Surprise!

Surprises may be fun on birthdays or anniversaries, but NOT when you’re renovating your home. And among the nastiest surprises mid-reno is the discovery of asbestos, adding time, money, and hassle to your project.

“The worst part is that the disruption is completely preventable,” says Ben Srigley, Touchstone owner. “Asbestos testing and abatement should happen before any construction begins.”

To find out more, we spoke to Scott King of ACM Services, environmental abatement and demolition experts in Rockville. They handle projects of all sizes, from multi-million-dollar government contracts to residential jobs.

What is asbestos?

According to asbestos.com, “Asbestos is a naturally occurring mineral composed of flexible fibers that are resistant to heat, electricity, and corrosion.”

Asbestos is strong, durable, inexpensive, fireproof, and water-resistant. In Its heyday, from the 1940s through the 1970s, asbestos was part of virtually every construction project.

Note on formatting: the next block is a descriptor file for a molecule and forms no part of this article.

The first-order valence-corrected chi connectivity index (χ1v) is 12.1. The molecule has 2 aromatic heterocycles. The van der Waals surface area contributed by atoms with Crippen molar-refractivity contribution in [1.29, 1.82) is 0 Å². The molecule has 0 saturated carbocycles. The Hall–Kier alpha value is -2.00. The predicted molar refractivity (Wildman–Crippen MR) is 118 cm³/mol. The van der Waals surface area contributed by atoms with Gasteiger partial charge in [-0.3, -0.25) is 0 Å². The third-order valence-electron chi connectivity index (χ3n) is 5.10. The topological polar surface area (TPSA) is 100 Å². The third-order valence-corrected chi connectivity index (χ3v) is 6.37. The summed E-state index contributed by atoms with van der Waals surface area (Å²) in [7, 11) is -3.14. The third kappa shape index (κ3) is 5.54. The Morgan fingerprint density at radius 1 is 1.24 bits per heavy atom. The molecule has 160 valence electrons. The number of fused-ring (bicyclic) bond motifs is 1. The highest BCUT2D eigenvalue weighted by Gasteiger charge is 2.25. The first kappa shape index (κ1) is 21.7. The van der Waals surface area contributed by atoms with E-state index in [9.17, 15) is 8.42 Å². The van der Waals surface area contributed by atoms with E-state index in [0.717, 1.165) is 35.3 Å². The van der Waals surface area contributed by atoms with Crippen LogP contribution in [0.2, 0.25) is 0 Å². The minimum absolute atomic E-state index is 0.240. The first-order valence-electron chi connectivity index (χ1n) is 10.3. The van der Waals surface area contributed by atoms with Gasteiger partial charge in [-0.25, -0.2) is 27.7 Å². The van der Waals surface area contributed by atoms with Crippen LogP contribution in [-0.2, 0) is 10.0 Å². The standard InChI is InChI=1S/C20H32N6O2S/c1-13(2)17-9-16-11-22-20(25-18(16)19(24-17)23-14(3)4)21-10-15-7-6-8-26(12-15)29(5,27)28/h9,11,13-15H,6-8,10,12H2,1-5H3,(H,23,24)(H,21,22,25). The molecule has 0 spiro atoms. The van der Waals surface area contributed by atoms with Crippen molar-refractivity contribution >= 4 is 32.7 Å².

Manufacturers put it in floor tiles, drywall, and insulation. They added it to cloth, paper, cement, and plastic as reinforcement. “Asbestos was hailed as a miracle material,” says Scott. “Contractors used it for anything that needed strengthening or fire dampening.”

Reports of asbestos’ health risks emerged as early as the 1920s. However, it wasn’t until the late ‘60s that public health officials realized the scope of the problem. After unprotected asbestos exposure, construction workers and manufacturers were becoming deathly ill.


“The first employee claims for injury from exposure to asbestos in the workplace were made in 1927, and the first lawsuit against an asbestos manufacturer was filed in 1929.”

Mesothelioma + Asbestos Awareness Center


Asbestos is composed of tiny, sharp particles. After people inhale asbestos dust, the particles lodge in their lungs. There they stay, causing scarring and impairing lung function.

Asbestos is now proven to cause a range of lung and gastro illnesses, including:

  1. Asbestosis, a progressive illness also known as white lung disease. Asbestos fibers damage the lung tissue, eventually causing respiratory failure.
  2. Mesothelioma, an aggressive lung cancer caused by asbestos.